Searzall


TESTING THE SEARZALL

I came across one of these quite some time ago now. It was a kick starter project on quite an amazing website which helps by getting ideas and dreams off and running. I know David Chang promotes the Searzall a lot and so do many other world-famous chefs, especially ones who Sousvide. It is quite a tool to have in the kitchen as it disperses the flame, rather than a concentrated blue flame which is a bit harder to control.

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THE RESULTS

The Searzall actually works really well. The fear is once you Sousvide an ingredient whether it be meat or vegetables, that you are going to over cook it (picture below) trying to brown off the outside to get that all important flavor which you still obtain. I will certainly be using mine a lot in the kitchen that’s for sure!

On the left you can see the well done band around the piece of meat and on the right a perfectly cooked and sealed piece of meat

(Image supplied by Modernist Cuisine above)

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In the Sousvide cooking

Searzall in action!

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Result Number 1

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Result Number 2

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Comparison

CONCLUSION

You need to do your self a favor and get one! Specially if you cook Sousvide, a lot of fish or make a lot of desserts. You get full color and flavor without the risk of getting that well cooked band.


Some links on cooking Sousvide from m favorites:

http://modernistcuisine.com/2013/01/why-cook-sous-vide/

https://www.chefsteps.com/activities/sous-vide-steak

Heston Blumenthal’s Pumpkin Soup


PUMPKIN SOUP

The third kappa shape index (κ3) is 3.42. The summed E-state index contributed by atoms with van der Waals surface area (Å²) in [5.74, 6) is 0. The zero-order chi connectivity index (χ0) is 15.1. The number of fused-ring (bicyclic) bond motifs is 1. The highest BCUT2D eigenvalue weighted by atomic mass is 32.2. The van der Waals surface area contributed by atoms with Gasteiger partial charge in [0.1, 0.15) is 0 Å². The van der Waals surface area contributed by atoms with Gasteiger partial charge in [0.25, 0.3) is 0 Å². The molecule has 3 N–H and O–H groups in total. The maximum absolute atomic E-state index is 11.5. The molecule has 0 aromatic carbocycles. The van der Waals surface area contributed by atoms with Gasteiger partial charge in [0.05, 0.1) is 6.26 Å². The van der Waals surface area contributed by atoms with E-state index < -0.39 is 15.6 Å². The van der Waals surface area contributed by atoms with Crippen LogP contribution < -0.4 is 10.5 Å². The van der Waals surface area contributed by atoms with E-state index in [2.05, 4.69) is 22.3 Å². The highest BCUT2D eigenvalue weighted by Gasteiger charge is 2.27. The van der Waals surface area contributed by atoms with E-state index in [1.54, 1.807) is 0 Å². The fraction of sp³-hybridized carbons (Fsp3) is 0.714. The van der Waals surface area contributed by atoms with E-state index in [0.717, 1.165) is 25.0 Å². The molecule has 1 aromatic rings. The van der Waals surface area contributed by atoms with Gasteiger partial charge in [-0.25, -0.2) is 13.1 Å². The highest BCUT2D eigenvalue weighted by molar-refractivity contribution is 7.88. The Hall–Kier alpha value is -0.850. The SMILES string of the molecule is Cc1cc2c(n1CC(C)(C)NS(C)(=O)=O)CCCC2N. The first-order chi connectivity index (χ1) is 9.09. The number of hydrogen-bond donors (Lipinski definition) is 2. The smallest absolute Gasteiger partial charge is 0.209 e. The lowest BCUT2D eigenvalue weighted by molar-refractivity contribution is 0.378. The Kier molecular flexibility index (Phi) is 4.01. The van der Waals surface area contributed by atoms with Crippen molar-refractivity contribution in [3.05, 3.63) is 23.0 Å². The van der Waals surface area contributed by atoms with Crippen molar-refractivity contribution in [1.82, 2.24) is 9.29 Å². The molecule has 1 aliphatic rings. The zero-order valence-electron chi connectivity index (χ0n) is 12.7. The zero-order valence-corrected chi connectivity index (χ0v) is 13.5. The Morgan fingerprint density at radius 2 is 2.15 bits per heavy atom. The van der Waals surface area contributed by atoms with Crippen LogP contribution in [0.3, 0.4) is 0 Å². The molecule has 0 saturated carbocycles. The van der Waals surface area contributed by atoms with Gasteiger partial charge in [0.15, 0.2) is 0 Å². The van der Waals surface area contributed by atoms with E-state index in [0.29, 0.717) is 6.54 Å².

While I would like to say this is a perfect dish with winter approaching, Perth has actually just had a 30° day with more warm days to come over the Easter Long Weekend. But if you are a big lover of pumpkin soup like me then you can enjoy this dish at any time. There are two simple cooking techniques that are used which add so much flavour and to be honest there is only a handful of ingredients used so this dish is very easy to make.

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INGREDIENTS

– 850g Pumpkin Flesh

– Olive Oil

– 200g Unsalted Butter

– 3 Onions, peeled and finely sliced

– 400g Fresh Milk

– 4 Sprigs of Rosemary

– Pinch of Cayenne Pepper

– 40g Sesame Oil (or to taste)

– 40g Balsamic Vinegar (or to taste)

– Salt

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METHOD

Peel and de-seed the pumpkin (I used three different pumpkins in my recipe as it adds to the flavour). You want to cut half into cubes, drizzle with olive oil and place into an oven that has been pre-heated (180°) and cook for approximately 40 minutes or until soft and caramelised. The other half cut finely with a mandolin or with a sharp knife and set aside.

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Next you want to melt the butter in a large pot and sweat the onions with the pumpkin slices for ten minutes or until the onions go translucent.

 In the meantime, in a smaller pot heat the milk until it is almost simmering, turn off the heat, add the rosemary and allow to infuse for 20 minutes. Strain the liquid and discard the rosemary. Add the infused milk, cold tap water and the roasted pumpkin. Bring to a boil and reduce to a simmer for ten minutes or until the pumpkin slices go soft.

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When the pumpkin goes soft, remove from the heat and liquidize with a hand blender. The recipe says pass through a fine sieve but I don’t bother as all it does is make the soup thinner.

 Season with cayenne, sesame oil, balsamic vinegar and salt.

 Serve with some crusty bread and enjoy!

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Full credit to Heston Blumenthal’s “Heston Blumenthal at Home”

Link below with the full recipe from BBC

 http://www.bbc.co.uk/programmes/b015yt3v/features/pumpkin-soup